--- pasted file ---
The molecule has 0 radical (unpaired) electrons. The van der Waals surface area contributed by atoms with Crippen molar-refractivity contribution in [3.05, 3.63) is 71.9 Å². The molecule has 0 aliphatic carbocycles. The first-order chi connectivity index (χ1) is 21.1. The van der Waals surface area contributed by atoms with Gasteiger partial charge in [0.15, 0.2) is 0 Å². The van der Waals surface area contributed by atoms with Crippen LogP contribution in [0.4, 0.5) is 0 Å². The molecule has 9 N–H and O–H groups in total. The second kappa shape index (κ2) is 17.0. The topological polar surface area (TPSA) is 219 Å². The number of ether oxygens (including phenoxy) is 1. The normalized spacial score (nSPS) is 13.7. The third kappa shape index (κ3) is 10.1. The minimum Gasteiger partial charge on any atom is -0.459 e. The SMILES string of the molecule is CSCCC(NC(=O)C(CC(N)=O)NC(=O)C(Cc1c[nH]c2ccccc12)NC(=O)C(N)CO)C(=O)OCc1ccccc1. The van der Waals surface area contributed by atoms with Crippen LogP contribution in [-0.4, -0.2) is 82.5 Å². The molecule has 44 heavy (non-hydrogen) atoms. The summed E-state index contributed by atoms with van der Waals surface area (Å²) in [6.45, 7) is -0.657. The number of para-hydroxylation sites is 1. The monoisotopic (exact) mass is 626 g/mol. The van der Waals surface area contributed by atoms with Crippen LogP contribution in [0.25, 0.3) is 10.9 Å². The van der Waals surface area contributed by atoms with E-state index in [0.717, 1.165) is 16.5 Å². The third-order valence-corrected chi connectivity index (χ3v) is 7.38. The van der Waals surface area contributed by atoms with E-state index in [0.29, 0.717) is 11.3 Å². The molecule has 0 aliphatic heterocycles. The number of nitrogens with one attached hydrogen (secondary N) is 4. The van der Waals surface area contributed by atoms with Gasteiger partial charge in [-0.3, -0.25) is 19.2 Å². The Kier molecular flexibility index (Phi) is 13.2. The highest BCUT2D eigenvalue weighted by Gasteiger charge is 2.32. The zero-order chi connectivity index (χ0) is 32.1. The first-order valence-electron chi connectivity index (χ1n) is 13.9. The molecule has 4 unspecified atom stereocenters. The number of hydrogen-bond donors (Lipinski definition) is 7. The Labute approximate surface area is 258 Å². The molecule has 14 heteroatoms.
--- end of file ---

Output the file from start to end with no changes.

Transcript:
The molecule has 0 radical (unpaired) electrons. The van der Waals surface area contributed by atoms with Crippen molar-refractivity contribution in [3.05, 3.63) is 71.9 Å². The molecule has 0 aliphatic carbocycles. The first-order chi connectivity index (χ1) is 21.1. The van der Waals surface area contributed by atoms with Gasteiger partial charge in [0.15, 0.2) is 0 Å². The van der Waals surface area contributed by atoms with Crippen LogP contribution in [0.4, 0.5) is 0 Å². The molecule has 9 N–H and O–H groups in total. The second kappa shape index (κ2) is 17.0. The topological polar surface area (TPSA) is 219 Å². The number of ether oxygens (including phenoxy) is 1. The normalized spacial score (nSPS) is 13.7. The third kappa shape index (κ3) is 10.1. The minimum Gasteiger partial charge on any atom is -0.459 e. The SMILES string of the molecule is CSCCC(NC(=O)C(CC(N)=O)NC(=O)C(Cc1c[nH]c2ccccc12)NC(=O)C(N)CO)C(=O)OCc1ccccc1. The van der Waals surface area contributed by atoms with Crippen LogP contribution in [-0.4, -0.2) is 82.5 Å². The molecule has 44 heavy (non-hydrogen) atoms. The summed E-state index contributed by atoms with van der Waals surface area (Å²) in [6.45, 7) is -0.657. The number of para-hydroxylation sites is 1. The monoisotopic (exact) mass is 626 g/mol. The van der Waals surface area contributed by atoms with Crippen LogP contribution in [0.25, 0.3) is 10.9 Å². The van der Waals surface area contributed by atoms with E-state index in [0.717, 1.165) is 16.5 Å². The third-order valence-corrected chi connectivity index (χ3v) is 7.38. The van der Waals surface area contributed by atoms with E-state index in [0.29, 0.717) is 11.3 Å². The molecule has 0 aliphatic heterocycles. The number of nitrogens with one attached hydrogen (secondary N) is 4. The van der Waals surface area contributed by atoms with Gasteiger partial charge in [-0.3, -0.25) is 19.2 Å². The Kier molecular flexibility index (Phi) is 13.2. The highest BCUT2D eigenvalue weighted by Gasteiger charge is 2.32. The zero-order chi connectivity index (χ0) is 32.1. The first-order valence-electron chi connectivity index (χ1n) is 13.9. The molecule has 4 unspecified atom stereocenters. The number of hydrogen-bond donors (Lipinski definition) is 7. The Labute approximate surface area is 258 Å². The molecule has 14 heteroatoms.